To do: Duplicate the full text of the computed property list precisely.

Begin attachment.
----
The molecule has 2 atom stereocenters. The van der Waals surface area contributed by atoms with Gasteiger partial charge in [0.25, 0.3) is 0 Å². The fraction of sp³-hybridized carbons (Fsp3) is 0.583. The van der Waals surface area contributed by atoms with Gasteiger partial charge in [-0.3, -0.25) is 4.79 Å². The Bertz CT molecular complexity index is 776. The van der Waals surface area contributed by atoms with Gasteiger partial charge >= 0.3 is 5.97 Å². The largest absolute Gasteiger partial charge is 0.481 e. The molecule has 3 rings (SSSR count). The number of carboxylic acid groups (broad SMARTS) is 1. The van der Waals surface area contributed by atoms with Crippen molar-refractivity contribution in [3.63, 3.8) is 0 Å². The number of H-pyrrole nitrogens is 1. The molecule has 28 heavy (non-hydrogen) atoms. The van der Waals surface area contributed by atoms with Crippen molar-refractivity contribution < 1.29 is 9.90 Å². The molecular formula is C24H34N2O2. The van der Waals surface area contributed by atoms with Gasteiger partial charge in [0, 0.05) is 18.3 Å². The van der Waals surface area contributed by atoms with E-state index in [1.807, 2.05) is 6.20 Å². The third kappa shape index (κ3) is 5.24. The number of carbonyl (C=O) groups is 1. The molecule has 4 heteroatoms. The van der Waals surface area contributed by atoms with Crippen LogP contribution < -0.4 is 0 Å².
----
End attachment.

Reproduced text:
The molecule has 2 atom stereocenters. The van der Waals surface area contributed by atoms with Gasteiger partial charge in [0.25, 0.3) is 0 Å². The fraction of sp³-hybridized carbons (Fsp3) is 0.583. The van der Waals surface area contributed by atoms with Gasteiger partial charge in [-0.3, -0.25) is 4.79 Å². The Bertz CT molecular complexity index is 776. The van der Waals surface area contributed by atoms with Gasteiger partial charge >= 0.3 is 5.97 Å². The largest absolute Gasteiger partial charge is 0.481 e. The molecule has 3 rings (SSSR count). The number of carboxylic acid groups (broad SMARTS) is 1. The van der Waals surface area contributed by atoms with Crippen molar-refractivity contribution in [3.63, 3.8) is 0 Å². The number of H-pyrrole nitrogens is 1. The molecule has 28 heavy (non-hydrogen) atoms. The van der Waals surface area contributed by atoms with Crippen molar-refractivity contribution < 1.29 is 9.90 Å². The molecular formula is C24H34N2O2. The van der Waals surface area contributed by atoms with Gasteiger partial charge in [0, 0.05) is 18.3 Å². The van der Waals surface area contributed by atoms with E-state index in [1.807, 2.05) is 6.20 Å². The third kappa shape index (κ3) is 5.24. The number of carbonyl (C=O) groups is 1. The molecule has 4 heteroatoms. The van der Waals surface area contributed by atoms with Crippen LogP contribution < -0.4 is 0 Å².